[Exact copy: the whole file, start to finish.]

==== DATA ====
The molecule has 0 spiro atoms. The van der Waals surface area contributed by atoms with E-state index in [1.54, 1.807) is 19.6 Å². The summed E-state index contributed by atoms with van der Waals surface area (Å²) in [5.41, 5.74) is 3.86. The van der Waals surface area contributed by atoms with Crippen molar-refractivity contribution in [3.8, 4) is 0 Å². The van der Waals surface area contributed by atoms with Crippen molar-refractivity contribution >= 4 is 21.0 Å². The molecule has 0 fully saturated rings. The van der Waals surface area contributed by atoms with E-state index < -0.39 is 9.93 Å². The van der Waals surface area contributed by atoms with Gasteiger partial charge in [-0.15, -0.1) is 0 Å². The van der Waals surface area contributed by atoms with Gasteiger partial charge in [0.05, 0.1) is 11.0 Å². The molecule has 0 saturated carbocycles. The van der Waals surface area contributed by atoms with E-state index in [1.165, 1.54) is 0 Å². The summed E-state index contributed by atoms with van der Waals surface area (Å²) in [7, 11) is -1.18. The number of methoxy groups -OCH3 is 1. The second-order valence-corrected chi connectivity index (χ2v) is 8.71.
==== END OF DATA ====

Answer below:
The molecule has 0 spiro atoms. The van der Waals surface area contributed by atoms with E-state index in [1.54, 1.807) is 19.6 Å². The summed E-state index contributed by atoms with van der Waals surface area (Å²) in [5.41, 5.74) is 3.86. The van der Waals surface area contributed by atoms with Crippen molar-refractivity contribution in [3.8, 4) is 0 Å². The van der Waals surface area contributed by atoms with Crippen molar-refractivity contribution >= 4 is 21.0 Å². The molecule has 0 fully saturated rings. The van der Waals surface area contributed by atoms with E-state index < -0.39 is 9.93 Å². The van der Waals surface area contributed by atoms with Gasteiger partial charge in [-0.15, -0.1) is 0 Å². The van der Waals surface area contributed by atoms with Gasteiger partial charge in [0.05, 0.1) is 11.0 Å². The molecule has 0 saturated carbocycles. The van der Waals surface area contributed by atoms with E-state index in [1.165, 1.54) is 0 Å². The summed E-state index contributed by atoms with van der Waals surface area (Å²) in [7, 11) is -1.18. The number of methoxy groups -OCH3 is 1. The second-order valence-corrected chi connectivity index (χ2v) is 8.71.